Anxiety & Depression Associated With Increased Chest Pain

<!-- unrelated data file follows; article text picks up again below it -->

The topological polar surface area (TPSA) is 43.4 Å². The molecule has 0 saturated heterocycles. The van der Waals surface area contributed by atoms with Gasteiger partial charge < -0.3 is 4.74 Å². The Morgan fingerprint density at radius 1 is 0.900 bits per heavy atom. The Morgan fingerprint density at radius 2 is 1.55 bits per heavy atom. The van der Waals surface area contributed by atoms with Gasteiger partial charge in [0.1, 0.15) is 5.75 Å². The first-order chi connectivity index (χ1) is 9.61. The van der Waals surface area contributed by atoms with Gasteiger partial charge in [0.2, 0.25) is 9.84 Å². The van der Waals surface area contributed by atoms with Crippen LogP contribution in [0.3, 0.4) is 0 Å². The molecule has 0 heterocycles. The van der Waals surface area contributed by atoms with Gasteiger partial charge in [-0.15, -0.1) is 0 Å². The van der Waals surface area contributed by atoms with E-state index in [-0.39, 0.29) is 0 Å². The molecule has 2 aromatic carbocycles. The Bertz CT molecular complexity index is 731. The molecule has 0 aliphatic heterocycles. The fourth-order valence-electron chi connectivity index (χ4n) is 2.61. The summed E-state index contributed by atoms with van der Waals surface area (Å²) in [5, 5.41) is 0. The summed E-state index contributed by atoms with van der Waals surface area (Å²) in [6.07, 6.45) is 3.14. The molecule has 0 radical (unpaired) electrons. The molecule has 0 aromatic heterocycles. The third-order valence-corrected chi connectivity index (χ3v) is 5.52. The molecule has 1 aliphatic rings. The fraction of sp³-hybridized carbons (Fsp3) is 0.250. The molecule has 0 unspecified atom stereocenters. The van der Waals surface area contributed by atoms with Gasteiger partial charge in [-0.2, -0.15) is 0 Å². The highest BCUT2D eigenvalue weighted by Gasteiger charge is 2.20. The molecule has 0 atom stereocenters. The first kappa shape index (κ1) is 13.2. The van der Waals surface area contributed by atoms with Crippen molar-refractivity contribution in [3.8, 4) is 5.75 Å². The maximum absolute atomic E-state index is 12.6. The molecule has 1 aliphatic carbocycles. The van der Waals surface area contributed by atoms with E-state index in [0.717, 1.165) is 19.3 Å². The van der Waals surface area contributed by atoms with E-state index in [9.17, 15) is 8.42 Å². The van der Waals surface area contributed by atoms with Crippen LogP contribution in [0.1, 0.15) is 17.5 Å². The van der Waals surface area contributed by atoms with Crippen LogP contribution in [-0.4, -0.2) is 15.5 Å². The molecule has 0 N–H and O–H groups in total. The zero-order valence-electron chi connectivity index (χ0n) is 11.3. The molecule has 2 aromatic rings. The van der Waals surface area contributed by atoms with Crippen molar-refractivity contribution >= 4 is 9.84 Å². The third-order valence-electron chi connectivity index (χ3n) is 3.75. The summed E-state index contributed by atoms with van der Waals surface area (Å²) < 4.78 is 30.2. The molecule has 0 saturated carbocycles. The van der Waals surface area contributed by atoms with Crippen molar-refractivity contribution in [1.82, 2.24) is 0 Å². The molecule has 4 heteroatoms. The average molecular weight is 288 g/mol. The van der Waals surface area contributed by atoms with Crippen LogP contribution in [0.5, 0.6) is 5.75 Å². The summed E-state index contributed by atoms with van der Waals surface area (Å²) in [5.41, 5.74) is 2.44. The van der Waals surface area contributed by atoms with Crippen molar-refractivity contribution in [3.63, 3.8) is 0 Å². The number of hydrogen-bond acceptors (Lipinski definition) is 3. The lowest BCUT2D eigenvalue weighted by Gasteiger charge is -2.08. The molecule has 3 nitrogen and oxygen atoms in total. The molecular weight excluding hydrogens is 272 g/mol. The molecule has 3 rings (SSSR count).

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A new study may have found a link between angina and depression and anxiety. Published in the June 30th addition of Circulation, Mark Sullivan, MD, PhD, a professor at the University of Washington School of Medicine, and colleagues, found that ischemic heart patients who had anxiety or depression were more likely to suffer angina than patients without these psychological issues. Additionally, the study suggested that angina, which is associated with blocked arteries, may also have an association with depression and anxiety. According to the study, coronary artery disease patients with moderate anxiety were up to four times as likely to have angina. Those with clinical depression were over three times as likely to have angina. The researchers commented on the findings saying, “Among patients with a similar burden of inducible ischemia, a history of coronary revascularization and current anxiety and depressive symptoms were associated with more frequent angina… these results support the study of angina treatment strategies that aim to reduce psychosocial distress in conjunction with efforts to lessen myocardial ischemia.” Click here to read an article from HeartWire that discusses this study more.

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